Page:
José Puyet (April 22, 1922 - August 28, 2004), full name José Puyet Padilla, was a Spanish, modern impressionist painter, whose popularity spread throughout Spain and the United States.
Puyet was born in Malaga, Spain. He was grandson of teacher José Padilla, a Spanish artist who began painting in the nineteenth century. As a child, Puyet learned to paint by watching his grandfather, whose company he preferred to that of children his own age. By age eight, he had started working in pencils and oils. At age 20, Puyet entered the Spanish military, due to World War II, and was sent to the exclave of Melilla. The experience deepened his observations of new personages and atmospheres. His superiors learned of his talent and would often relieve him of guard duty to allow him to create paintings of the families of the High Commanders.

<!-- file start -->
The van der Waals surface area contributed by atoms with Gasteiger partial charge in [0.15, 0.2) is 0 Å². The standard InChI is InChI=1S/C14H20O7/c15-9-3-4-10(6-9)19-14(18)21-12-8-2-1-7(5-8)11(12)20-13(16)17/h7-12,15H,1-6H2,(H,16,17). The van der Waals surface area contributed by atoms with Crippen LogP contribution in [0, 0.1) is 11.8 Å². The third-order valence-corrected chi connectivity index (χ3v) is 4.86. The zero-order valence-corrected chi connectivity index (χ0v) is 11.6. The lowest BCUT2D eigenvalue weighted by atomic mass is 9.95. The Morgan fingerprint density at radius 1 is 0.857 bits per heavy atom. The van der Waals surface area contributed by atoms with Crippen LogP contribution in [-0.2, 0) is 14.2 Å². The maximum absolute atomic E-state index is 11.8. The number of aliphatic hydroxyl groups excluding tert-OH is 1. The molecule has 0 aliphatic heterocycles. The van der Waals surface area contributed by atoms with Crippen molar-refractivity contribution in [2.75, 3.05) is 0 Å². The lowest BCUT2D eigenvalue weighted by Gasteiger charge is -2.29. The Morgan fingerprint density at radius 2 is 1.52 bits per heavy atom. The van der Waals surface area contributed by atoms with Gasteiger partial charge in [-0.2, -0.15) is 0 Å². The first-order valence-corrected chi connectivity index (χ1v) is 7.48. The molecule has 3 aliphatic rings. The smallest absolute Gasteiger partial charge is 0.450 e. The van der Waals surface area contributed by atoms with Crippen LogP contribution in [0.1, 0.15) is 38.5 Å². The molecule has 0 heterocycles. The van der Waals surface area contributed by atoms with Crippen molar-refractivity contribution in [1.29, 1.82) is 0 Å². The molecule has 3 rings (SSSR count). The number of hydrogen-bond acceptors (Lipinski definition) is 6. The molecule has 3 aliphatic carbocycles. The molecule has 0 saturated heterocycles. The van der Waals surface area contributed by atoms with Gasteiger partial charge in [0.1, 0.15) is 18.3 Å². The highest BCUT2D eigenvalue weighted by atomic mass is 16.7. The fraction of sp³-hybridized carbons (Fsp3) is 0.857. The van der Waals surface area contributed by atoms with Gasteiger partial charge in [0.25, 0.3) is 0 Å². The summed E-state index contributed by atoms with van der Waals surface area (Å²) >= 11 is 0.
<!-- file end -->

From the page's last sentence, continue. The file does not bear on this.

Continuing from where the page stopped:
Upon his return to Malaga, Puyet ventured out on his own as an inspired artist. He moved to Madrid where he found life difficult. He often shared rooms with truck drivers and whomever else would allow him. He purchased art supplies with the little money he had and painted various scenes of people at work. He also found work painting pictures to decorate crypts and mausoleums, and packaging of perfumes and creams.
Puyet's art eventually earned him a favorable reputation. He gave his first exhibition at Carrera de San Jerónimo de Madrid. The exhibition was a success that led to 42 more exhibitions until Carrera de San Jerónimo de Madrid finally closed. Puyet also exhibited in Barcelona, Valencia, Málaga, San Francisco, New York, Montreal, Miami, Monterrey, San Mateo, California, Houston, Boston, Hamburg, Berlin, Munich, and Milán.
In 1984, Puyet was listed in the publication Who's Who in Art. In 1988, he was inducted as a member of the Real Academy of Fine Art of San Telmo, in Malaga.
Puyet died from a cerebral hemorrhage on August 28, 2004 in Madrid at 82 years of age.